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  • Taylan Tastan & Chris Yang

The Reality of Online School

You wake up at 8 A.M. on a Monday morning. Your bedroom is a mess. You slouch out of bed, grab your computer and keep your head pointed at the screen for 45 minutes. Online school, at least theoretically, should resemble normal school, so why is it so much worse for some people? After talking with many people and trying to figure out why online school affected people so differently, we have come to some conclusions. In terms of adjusting to the new medium through which online school is conducted, people have varying reactions. People who tend to be more extroverted in school can struggle more with online classes because they are missing the social aspect and don't get the benefit of actually being in the classroom. It seems like you're just on the side while the in-person class is in its own world.

It seems like you're just on the side while the in-person class is in its own world.

On the other hand, people who are more introverted in school tend to enjoy online school more, because they feel like they do not have to worry about social interactions. Moreover, some people may feel uncomfortable with their camera turned on, creating an extra distraction when trying to focus on learning. Teachers also have criticized students who do not turn on their cameras, even if they might have a very legitimate reason for not doing so.

People also have gone from being told to have less screen time to having to sit on a computer all day, which is, in fact, extremely draining. I myself yawn and struggle to keep my eyes open during online classes. In addition, even if turning in assignments by taking pictures is nothing new, submitting pictures of work for online tests can be quite stressful for students, especially with the introduction of time limits. Every test comes with a bombardment of emails from students who had technical difficulties and couldn’t submit on time or had their wifi cutting out. I think it’s fair to say that online school has affected both students and teachers.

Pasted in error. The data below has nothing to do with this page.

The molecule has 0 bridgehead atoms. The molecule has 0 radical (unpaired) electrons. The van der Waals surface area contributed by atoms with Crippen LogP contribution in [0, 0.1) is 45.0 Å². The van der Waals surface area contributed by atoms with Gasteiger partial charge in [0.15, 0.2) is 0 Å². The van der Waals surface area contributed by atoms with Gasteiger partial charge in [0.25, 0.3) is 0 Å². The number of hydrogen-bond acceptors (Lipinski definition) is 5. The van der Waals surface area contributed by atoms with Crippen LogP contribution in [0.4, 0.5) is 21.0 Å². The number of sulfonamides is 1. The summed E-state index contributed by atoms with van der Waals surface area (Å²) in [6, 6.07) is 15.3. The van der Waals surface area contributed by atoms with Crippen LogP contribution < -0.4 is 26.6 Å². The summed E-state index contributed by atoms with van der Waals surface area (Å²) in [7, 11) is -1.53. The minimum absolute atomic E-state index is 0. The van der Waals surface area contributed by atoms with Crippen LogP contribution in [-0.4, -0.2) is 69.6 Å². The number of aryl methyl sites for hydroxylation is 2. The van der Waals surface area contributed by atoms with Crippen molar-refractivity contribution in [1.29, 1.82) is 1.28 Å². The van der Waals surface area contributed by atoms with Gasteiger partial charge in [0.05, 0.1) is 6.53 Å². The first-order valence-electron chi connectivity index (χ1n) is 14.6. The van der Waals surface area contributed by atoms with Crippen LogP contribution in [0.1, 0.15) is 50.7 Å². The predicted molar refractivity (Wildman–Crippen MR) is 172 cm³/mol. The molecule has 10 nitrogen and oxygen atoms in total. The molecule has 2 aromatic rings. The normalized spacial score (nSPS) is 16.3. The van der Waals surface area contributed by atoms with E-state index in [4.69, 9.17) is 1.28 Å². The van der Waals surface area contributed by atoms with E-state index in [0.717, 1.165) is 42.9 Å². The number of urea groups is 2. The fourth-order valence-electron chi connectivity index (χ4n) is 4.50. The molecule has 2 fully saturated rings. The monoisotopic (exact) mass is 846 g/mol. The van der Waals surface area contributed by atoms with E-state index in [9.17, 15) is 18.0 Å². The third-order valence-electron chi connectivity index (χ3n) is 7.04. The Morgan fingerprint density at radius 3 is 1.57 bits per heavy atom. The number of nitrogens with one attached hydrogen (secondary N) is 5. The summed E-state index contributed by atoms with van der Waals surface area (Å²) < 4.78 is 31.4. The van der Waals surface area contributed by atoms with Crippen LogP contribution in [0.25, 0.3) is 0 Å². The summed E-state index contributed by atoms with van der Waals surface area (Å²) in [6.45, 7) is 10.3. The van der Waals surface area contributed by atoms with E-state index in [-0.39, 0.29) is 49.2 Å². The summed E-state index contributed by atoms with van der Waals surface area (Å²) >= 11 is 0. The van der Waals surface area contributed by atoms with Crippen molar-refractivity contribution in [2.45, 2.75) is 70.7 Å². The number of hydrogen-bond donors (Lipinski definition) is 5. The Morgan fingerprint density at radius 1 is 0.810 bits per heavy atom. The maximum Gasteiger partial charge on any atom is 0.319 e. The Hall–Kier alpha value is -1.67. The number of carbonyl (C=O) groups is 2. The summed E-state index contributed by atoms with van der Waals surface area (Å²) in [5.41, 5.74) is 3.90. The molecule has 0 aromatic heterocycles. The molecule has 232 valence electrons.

In general, the coronavirus has changed everybody’s lives. Yet, in spite of the personal challenges that everyone must now face, what matters is what they do to overcome it. Perseverance went from a word you needed to memorize on your 6th grade vocabulary quiz to something absolutely vital in these difficult times.

This resilience that people have shown and the human will to “push through” has been exemplified in many situations. Many activities that we did not imagine myself doing before have now drawn our interest because of this pandemic: spikeball, playing guitar, playing cards and different types of video games, to name a few. In a sense, COVID-19 has brought together many kids who have been able to find new hobbies and passions in their free time. It has allowed for more family time, and many siblings have been able to get closer.

The fact is that online school is terrible. Nonetheless, some positive things have come to light because of this change of scenery. When you sit in your room dozing off, figure out how you can be more productive. Perhaps write yourself a schedule or try to find a new hobby. You can't change the hand you have been dealt, but you can change your mindset.


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